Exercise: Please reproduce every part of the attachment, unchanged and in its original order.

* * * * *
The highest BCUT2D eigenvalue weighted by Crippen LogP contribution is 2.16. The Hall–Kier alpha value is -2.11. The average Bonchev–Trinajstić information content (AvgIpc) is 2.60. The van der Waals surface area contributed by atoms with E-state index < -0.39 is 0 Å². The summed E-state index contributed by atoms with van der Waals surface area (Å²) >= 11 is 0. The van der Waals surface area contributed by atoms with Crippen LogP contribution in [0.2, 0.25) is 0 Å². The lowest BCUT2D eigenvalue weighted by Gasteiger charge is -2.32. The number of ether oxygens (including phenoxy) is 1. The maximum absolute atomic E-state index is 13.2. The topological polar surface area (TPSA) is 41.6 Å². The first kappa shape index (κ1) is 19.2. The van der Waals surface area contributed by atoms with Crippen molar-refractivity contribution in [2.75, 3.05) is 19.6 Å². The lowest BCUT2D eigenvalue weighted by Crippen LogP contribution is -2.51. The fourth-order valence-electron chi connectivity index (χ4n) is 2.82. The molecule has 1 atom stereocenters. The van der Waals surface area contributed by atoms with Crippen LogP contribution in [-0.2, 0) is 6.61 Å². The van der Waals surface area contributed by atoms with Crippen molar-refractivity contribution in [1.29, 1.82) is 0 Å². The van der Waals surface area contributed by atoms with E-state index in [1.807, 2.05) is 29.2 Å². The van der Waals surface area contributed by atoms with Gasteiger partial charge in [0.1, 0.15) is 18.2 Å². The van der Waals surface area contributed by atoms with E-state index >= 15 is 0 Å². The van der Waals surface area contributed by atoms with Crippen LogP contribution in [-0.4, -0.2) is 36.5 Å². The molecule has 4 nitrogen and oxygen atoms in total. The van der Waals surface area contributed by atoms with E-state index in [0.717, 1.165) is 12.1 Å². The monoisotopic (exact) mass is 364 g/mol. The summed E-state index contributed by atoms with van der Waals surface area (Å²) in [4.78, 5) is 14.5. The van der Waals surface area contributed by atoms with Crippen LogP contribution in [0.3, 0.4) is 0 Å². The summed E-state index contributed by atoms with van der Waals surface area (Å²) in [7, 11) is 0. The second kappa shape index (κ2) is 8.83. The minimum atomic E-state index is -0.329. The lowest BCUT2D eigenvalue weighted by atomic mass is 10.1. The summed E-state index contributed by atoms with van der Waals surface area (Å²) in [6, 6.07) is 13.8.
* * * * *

The highest BCUT2D eigenvalue weighted by Crippen LogP contribution is 2.16. The Hall–Kier alpha value is -2.11. The average Bonchev–Trinajstić information content (AvgIpc) is 2.60. The van der Waals surface area contributed by atoms with E-state index < -0.39 is 0 Å². The summed E-state index contributed by atoms with van der Waals surface area (Å²) >= 11 is 0. The van der Waals surface area contributed by atoms with Crippen LogP contribution in [0.2, 0.25) is 0 Å². The lowest BCUT2D eigenvalue weighted by Gasteiger charge is -2.32. The number of ether oxygens (including phenoxy) is 1. The maximum absolute atomic E-state index is 13.2. The topological polar surface area (TPSA) is 41.6 Å². The first kappa shape index (κ1) is 19.2. The van der Waals surface area contributed by atoms with Crippen molar-refractivity contribution in [2.75, 3.05) is 19.6 Å². The lowest BCUT2D eigenvalue weighted by Crippen LogP contribution is -2.51. The fourth-order valence-electron chi connectivity index (χ4n) is 2.82. The molecule has 1 atom stereocenters. The van der Waals surface area contributed by atoms with Crippen LogP contribution in [-0.2, 0) is 6.61 Å². The van der Waals surface area contributed by atoms with Crippen molar-refractivity contribution in [1.29, 1.82) is 0 Å². The van der Waals surface area contributed by atoms with E-state index in [1.807, 2.05) is 29.2 Å². The van der Waals surface area contributed by atoms with Gasteiger partial charge in [0.1, 0.15) is 18.2 Å². The van der Waals surface area contributed by atoms with E-state index >= 15 is 0 Å². The van der Waals surface area contributed by atoms with Crippen LogP contribution in [-0.4, -0.2) is 36.5 Å². The molecule has 4 nitrogen and oxygen atoms in total. The van der Waals surface area contributed by atoms with E-state index in [0.717, 1.165) is 12.1 Å². The monoisotopic (exact) mass is 364 g/mol. The summed E-state index contributed by atoms with van der Waals surface area (Å²) in [4.78, 5) is 14.5. The van der Waals surface area contributed by atoms with Crippen LogP contribution in [0.3, 0.4) is 0 Å². The summed E-state index contributed by atoms with van der Waals surface area (Å²) in [7, 11) is 0. The second kappa shape index (κ2) is 8.83. The minimum atomic E-state index is -0.329. The lowest BCUT2D eigenvalue weighted by atomic mass is 10.1. The summed E-state index contributed by atoms with van der Waals surface area (Å²) in [6, 6.07) is 13.8.